AUGUSTA, Ga. — You watch Jordan Spieth standing on the tee at Augusta National's 12th, and your mind can't help but go back there. Back to 2016, when Spieth was leading the Masters by five strokes at the turn, and then three holes later was tied for fourth after a quadruple bogey at 12. Back when he had a chance to go wire-to-wire two Masters in a row, back when it seemed he owned the entire golf world. It's like watching Bill Buckner field a routine ground ball, or Scott Norwood set up for a field goal, or Nick Anderson step to the free throw line; no matter how many times they pull it off flawlessly, you'll always think of the one time they didn't.
Friday afternoon, Spieth stepped to the tee at 12 at -3, four strokes out of first. He'd already cut two strokes off Justin Rose's lead and appeared ready to carve even deeper. But then: a bump in the road. He three-putted on 12, looked at the ball, and flung it into the water ... and the reason why might hold a clue as to how Spieth could come back from the depths of golf purgatory to win another Masters.
"Was upset at the hole," Spieth said after his round. "If any body of water is there I'm going to throw it in the body of water and change to a new golf ball. There's no fans there, a kid to throw it to or anything like that. There's no one there. I don't want to look at that golf ball anymore, so it goes into the water and then I go to another ball."
That's pretty dang mentally healthy right there. And whether because he slung the offending ball into Rae's Creek or not, Spieth bounced back and went three under over his next five holes to end the day in a tie for third, just two strokes behind Rose.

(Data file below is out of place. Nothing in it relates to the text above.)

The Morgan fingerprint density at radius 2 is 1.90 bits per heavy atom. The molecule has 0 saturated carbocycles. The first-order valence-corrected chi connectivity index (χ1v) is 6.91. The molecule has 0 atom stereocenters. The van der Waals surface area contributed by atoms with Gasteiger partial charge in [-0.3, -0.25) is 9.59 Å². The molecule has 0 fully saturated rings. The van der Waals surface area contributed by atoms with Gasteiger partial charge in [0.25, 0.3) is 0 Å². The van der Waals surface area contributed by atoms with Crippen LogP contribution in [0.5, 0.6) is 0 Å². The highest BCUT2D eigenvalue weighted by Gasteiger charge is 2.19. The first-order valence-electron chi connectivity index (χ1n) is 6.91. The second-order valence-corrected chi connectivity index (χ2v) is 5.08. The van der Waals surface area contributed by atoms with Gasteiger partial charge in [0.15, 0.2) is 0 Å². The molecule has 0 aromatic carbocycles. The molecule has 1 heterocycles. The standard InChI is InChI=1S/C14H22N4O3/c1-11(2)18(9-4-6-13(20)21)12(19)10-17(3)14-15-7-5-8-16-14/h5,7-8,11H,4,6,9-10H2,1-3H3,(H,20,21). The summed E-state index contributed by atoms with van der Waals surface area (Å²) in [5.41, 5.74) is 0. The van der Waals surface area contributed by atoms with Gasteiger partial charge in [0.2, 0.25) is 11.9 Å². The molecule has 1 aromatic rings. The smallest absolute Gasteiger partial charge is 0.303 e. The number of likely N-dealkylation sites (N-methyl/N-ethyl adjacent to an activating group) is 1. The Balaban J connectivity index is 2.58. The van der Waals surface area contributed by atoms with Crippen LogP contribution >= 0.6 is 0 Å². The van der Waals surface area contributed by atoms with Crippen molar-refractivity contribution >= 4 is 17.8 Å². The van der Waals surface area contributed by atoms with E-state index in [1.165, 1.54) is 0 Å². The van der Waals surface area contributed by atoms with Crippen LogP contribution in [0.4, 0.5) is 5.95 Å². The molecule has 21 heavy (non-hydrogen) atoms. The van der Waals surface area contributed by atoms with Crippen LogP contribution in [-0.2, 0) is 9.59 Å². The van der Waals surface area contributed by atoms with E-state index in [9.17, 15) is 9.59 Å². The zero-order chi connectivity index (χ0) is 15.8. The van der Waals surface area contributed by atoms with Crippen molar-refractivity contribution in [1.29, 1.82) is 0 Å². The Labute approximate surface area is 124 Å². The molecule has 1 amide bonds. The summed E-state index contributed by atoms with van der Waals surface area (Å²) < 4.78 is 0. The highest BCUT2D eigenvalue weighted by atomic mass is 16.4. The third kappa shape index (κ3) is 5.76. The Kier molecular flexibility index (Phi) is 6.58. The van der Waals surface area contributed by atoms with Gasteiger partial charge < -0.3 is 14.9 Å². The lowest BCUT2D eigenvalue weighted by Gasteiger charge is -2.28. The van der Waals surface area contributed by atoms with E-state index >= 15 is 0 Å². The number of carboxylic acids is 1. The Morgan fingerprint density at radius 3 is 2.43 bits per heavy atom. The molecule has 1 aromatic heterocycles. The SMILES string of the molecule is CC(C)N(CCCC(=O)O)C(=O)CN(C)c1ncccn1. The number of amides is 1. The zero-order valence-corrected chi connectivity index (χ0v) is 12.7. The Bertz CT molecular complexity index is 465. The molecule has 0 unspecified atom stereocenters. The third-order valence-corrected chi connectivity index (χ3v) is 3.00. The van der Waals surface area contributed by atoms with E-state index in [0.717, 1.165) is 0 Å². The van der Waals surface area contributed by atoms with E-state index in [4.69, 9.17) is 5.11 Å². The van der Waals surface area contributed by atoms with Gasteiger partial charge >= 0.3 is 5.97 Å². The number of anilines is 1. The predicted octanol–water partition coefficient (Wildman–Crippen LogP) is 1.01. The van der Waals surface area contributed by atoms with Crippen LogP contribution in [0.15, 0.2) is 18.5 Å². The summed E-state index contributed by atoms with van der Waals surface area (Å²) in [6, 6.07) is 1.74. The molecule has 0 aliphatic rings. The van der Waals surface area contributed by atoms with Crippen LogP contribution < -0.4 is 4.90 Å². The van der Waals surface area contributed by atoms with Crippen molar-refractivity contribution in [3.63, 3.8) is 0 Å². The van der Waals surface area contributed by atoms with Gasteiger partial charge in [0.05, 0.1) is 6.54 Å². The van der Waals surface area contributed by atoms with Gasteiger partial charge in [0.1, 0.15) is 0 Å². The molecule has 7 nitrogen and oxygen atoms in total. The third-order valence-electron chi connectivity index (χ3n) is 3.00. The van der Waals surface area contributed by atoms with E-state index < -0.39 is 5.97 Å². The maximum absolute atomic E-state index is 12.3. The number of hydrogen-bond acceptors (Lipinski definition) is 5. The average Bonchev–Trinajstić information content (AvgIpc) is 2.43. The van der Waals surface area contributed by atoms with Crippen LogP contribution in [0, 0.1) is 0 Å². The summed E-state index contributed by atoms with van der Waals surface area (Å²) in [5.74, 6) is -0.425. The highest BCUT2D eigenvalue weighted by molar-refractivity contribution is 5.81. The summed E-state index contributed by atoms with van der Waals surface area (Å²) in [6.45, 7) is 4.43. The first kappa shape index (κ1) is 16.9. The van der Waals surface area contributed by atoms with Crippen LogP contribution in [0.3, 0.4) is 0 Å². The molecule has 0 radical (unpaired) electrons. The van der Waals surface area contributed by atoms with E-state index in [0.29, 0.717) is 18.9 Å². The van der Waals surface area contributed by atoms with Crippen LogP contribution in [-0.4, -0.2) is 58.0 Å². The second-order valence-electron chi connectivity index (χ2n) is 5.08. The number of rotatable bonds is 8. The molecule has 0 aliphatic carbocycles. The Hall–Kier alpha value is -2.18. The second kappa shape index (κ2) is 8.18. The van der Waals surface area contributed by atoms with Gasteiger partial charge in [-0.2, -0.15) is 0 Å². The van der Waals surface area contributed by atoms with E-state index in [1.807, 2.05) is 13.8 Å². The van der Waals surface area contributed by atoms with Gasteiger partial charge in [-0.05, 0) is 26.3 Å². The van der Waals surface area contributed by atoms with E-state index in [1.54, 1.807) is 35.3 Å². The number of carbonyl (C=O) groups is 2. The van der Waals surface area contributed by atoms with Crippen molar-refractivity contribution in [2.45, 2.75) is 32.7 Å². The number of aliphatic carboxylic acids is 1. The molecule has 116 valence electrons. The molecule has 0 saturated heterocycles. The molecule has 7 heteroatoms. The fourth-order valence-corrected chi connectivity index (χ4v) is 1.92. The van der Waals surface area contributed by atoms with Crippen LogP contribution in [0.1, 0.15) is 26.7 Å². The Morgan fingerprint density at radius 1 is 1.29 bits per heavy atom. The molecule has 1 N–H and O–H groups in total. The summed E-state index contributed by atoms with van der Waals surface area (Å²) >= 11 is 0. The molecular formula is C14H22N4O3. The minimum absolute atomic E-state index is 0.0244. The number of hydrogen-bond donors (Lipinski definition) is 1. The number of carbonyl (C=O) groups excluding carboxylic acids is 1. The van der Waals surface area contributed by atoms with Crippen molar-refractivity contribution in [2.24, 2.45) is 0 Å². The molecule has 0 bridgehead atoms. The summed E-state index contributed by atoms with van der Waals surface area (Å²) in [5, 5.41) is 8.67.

It's another notch in Spieth's long climb back to golf's pinnacle. Until last week, he hadn't won a tournament — any tournament — since the 2017 Open Championship. He appeared lost, uncertain. He'd string together two good days, then detonate on Saturdays ... if he even made it that far. The "Golden Child" days of the mid-2010s seemed very far away.
But then, earlier this year, something started to happen. He tied for fourth at the Waste Management Open, then tied for third at the AT&T Pebble Beach Pro-Am. He brought home a tie for fourth at the Arnold Palmer Invitational, and ran deep into the Dell Match Play event. Fans' sad headshakes became exultant fist pumps.
And then he went and won the Valero Texas Open Sunday by two strokes, and entered this tournament a betting favorite. You could see it in his walk: the Texas gunslinger's swagger, the slight smile, the strut ... it all came roaring back, bringing us to here, with huge galleries following his every move.
"I wish that it felt like everything led into peaking here, but I'm just trying to honestly have things just move 5 percent closer than they did last week to structurally being where I am in the swing," Spieth said. "There's more good ones than there was a month ago and there were more then than there was a month before that."
He'll have to face 12 two more times, two more opportunities for the hole to exact even more wicked vengeance. Here's the thing, though: Spieth hasn't played 12 all that badly. Counting the first two rounds of this year, he's +4 overall over the course of 30 rounds at the hole, meaning if you drop that quad, he's played it in even par. That's better than he's played Hole 5 (+8) and Hole 11 (+6), for instance. He's carded six birdies, 18 pars, four bogeys, one double ... and that one notorious "Other."
Spieth's been here before. He knows how to win a Masters, and he knows how to give one away. He's as confident as he's been here since the first half of Masters Sunday 2016 ... but will that be enough to win another green jacket?
Jay Busbee is a writer for Yahoo Sports. Follow him on Twitter at @jaybusbee or contact him at firstname.lastname@example.org.
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